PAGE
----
More broadly, the goal is to identify areas of specialty and direct the work to whoever can do it most efficiently, Anding says. In the past, a case might have been assigned to whichever partner and associate were next in the rotation, who would proceed to work up the case without much collaboration from their colleagues.
“It’s important to all be communicating and making sure we’re on the same page, and knowing whose strengths and specialties lie in which areas,” he says. “There may be things that person A is really good at doing and enjoys doing, and I’ve got person B doing it.”
The billable hour hasn’t gone away. But major clients in recent years have begun asking for fixed-fee or capped-fee arrangements, Anding says, although they still want to see an hourly breakdown of the work being done for them.
While companies traditionally haven’t demanded predictable pricing from their law firms, MacDonagh says, those days are over. She says it’s inconsistent for lawyers to sell themselves based on their expertise while claiming they can’t predict how much a given case or task will cost or how long it will take to resolve.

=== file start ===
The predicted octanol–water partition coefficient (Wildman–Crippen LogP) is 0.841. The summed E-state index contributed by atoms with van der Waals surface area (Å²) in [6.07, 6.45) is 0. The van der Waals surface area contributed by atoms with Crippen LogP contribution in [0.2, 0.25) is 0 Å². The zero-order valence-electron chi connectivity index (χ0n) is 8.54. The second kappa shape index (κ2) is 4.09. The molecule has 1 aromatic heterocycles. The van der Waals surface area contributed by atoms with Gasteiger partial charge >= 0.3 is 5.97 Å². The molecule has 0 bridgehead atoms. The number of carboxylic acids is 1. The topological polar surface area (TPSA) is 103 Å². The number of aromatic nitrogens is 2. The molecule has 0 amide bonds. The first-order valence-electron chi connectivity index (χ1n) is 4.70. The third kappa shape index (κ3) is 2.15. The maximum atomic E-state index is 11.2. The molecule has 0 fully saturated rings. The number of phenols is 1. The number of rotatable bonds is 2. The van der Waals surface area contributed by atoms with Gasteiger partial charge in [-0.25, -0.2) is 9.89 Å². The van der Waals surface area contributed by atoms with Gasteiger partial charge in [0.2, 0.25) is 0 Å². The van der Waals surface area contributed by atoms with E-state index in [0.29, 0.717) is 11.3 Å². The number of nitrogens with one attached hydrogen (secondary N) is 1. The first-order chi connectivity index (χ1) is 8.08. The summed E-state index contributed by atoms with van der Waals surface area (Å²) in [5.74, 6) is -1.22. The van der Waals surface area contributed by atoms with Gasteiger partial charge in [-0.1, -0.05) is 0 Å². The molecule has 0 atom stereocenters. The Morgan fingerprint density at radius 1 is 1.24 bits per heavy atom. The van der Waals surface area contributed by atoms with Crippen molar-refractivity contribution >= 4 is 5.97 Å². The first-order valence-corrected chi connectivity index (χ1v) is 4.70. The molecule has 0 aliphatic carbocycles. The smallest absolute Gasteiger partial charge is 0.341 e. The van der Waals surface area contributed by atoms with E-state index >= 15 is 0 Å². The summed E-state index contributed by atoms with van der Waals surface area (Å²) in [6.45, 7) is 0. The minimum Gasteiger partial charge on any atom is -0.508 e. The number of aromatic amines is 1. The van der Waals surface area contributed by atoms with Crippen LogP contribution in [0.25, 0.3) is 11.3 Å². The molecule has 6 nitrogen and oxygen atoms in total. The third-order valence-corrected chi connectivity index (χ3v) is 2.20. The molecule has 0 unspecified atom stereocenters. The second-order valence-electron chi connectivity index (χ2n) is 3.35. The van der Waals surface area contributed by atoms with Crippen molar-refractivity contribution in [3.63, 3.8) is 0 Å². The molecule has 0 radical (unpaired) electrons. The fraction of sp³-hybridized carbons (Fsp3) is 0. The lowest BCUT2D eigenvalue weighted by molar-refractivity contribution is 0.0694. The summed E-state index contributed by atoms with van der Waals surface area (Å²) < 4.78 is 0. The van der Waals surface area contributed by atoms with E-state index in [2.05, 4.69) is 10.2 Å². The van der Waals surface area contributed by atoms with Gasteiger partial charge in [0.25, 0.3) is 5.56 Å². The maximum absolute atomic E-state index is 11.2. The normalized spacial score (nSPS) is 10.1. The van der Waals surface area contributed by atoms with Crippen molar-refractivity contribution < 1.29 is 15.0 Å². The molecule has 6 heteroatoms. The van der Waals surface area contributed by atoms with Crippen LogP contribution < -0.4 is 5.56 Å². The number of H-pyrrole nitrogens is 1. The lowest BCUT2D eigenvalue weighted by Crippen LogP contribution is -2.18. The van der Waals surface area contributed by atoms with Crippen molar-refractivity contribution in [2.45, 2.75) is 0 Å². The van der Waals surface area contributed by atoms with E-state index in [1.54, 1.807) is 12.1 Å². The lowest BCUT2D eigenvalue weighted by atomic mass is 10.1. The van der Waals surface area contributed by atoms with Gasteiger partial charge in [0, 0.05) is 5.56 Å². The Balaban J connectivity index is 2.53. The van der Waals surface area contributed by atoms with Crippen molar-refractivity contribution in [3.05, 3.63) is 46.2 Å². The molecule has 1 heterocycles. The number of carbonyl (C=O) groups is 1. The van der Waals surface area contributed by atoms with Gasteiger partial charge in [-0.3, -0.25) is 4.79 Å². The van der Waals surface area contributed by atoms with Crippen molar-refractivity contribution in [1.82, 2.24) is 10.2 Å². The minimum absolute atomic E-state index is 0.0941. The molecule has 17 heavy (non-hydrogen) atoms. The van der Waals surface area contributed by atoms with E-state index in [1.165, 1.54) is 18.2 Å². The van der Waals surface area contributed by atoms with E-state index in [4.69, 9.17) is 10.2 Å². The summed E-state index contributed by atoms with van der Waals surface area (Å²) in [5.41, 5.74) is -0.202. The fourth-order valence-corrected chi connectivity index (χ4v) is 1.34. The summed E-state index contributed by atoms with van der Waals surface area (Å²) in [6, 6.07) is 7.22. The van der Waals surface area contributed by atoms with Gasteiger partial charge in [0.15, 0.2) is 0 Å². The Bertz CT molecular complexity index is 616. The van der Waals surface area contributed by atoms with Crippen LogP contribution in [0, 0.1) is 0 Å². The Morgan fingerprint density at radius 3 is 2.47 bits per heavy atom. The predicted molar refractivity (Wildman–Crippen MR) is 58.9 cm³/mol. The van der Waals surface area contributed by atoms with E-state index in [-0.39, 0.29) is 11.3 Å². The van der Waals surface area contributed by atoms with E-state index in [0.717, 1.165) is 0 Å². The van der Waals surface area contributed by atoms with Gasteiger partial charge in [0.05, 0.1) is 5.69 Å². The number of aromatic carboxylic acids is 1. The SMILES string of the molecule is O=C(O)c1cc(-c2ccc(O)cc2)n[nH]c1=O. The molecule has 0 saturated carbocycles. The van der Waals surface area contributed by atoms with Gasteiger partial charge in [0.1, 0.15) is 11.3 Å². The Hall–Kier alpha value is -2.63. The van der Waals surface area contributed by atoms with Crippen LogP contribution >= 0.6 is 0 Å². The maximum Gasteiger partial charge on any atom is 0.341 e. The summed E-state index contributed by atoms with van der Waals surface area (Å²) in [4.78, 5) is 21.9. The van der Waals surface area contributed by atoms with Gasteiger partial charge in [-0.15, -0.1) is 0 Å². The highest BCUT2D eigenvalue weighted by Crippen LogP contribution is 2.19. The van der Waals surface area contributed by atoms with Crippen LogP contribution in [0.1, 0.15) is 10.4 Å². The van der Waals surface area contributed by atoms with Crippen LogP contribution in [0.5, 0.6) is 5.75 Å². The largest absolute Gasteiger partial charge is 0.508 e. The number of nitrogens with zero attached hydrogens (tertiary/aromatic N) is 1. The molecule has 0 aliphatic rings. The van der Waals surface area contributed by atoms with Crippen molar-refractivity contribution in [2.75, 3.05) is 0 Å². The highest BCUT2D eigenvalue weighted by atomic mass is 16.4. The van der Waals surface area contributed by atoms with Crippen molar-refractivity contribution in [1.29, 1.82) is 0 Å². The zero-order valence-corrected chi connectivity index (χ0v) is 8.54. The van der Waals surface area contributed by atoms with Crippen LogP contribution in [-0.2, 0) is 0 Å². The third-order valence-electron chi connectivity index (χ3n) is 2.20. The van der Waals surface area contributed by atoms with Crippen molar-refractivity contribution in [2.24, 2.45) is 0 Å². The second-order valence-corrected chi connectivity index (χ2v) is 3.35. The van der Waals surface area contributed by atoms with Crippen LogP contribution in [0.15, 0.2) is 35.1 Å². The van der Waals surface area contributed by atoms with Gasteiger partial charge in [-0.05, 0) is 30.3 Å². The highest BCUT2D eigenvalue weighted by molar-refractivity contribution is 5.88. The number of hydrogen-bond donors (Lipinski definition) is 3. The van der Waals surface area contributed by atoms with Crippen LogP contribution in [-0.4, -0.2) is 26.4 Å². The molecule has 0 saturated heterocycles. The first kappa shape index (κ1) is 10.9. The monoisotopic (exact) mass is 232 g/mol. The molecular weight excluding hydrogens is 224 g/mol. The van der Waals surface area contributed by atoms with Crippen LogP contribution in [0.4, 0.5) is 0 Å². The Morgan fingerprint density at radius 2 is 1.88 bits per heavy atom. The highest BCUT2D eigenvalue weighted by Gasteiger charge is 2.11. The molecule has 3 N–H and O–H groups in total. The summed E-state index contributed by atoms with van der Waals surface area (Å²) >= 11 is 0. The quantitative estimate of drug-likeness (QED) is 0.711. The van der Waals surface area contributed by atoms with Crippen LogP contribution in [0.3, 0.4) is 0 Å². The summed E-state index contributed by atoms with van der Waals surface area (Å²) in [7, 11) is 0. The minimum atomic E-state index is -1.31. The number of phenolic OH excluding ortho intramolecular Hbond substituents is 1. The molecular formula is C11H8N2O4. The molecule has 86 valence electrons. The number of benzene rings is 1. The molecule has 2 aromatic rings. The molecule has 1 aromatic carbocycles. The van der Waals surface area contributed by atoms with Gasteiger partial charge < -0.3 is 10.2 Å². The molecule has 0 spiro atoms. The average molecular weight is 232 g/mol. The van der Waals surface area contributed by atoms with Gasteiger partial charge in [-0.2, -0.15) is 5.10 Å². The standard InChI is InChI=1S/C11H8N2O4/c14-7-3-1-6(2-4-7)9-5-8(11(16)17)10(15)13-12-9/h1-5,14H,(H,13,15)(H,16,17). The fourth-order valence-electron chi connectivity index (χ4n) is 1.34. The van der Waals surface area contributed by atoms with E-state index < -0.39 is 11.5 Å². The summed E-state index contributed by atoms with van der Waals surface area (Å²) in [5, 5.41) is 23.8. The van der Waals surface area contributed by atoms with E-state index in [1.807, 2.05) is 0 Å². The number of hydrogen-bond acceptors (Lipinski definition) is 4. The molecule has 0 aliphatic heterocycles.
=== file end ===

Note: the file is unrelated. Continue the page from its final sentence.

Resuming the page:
“You can’t have it both ways,” she says.
“Why wouldn’t you want to work with a lawyer and a law firm that spoke your language—the language of business.”
Catherine Alman MacDonagh, a former corporate counsel and founder of the Legal Lean Sigma Institute
Dona Kay Renegar, president of the Louisiana State Bar Association, says more business training by law schools probably is needed. The LSBA lists a number of practice management resources on its website and offers various business courses such as a two-day conference focused on solo and small firms. Approved business training courses count toward mandatory continuing legal education, and new lawyers now must take a law practice management class, Renegar says.
As clients tighten their belts, many are suggesting creative ways to budget their legal costs, she says. Some insurance companies, for example, are asking for separate budgets for different stages of the legal process: one for investigation and case development, one for written discovery and so on.
The trend toward flat-fee arrangements creates challenges and risks for lawyers, she says.
“If you’re going to take a worker’s comp case for a $5,000 flat fee, how do I know—if there’s a dispute in the middle of that—how much you should earn as a lawyer?” Renegar says. “We’re grappling with that issue right now.”